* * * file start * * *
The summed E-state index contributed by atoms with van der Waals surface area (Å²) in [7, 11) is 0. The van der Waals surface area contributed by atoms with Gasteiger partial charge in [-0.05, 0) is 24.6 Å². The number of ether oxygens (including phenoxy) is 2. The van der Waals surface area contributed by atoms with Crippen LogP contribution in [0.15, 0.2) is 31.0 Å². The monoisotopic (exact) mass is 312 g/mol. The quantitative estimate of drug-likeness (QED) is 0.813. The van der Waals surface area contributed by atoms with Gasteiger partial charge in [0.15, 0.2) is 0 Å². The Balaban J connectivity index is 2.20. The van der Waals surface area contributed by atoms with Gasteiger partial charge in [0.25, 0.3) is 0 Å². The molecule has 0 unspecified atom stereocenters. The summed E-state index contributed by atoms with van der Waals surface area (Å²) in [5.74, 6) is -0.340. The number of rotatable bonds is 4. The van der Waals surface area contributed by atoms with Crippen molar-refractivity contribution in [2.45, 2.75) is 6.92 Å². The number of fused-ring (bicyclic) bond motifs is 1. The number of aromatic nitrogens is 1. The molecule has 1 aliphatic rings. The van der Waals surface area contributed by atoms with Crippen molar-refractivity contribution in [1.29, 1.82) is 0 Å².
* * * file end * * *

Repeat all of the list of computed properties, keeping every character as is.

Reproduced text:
The summed E-state index contributed by atoms with van der Waals surface area (Å²) in [7, 11) is 0. The van der Waals surface area contributed by atoms with Gasteiger partial charge in [-0.05, 0) is 24.6 Å². The number of ether oxygens (including phenoxy) is 2. The van der Waals surface area contributed by atoms with Crippen LogP contribution in [0.15, 0.2) is 31.0 Å². The monoisotopic (exact) mass is 312 g/mol. The quantitative estimate of drug-likeness (QED) is 0.813. The van der Waals surface area contributed by atoms with Gasteiger partial charge in [0.15, 0.2) is 0 Å². The Balaban J connectivity index is 2.20. The van der Waals surface area contributed by atoms with Gasteiger partial charge in [0.25, 0.3) is 0 Å². The molecule has 0 unspecified atom stereocenters. The summed E-state index contributed by atoms with van der Waals surface area (Å²) in [5.74, 6) is -0.340. The number of rotatable bonds is 4. The van der Waals surface area contributed by atoms with Crippen molar-refractivity contribution in [2.45, 2.75) is 6.92 Å². The number of fused-ring (bicyclic) bond motifs is 1. The number of aromatic nitrogens is 1. The molecule has 1 aliphatic rings. The van der Waals surface area contributed by atoms with Crippen molar-refractivity contribution in [1.29, 1.82) is 0 Å².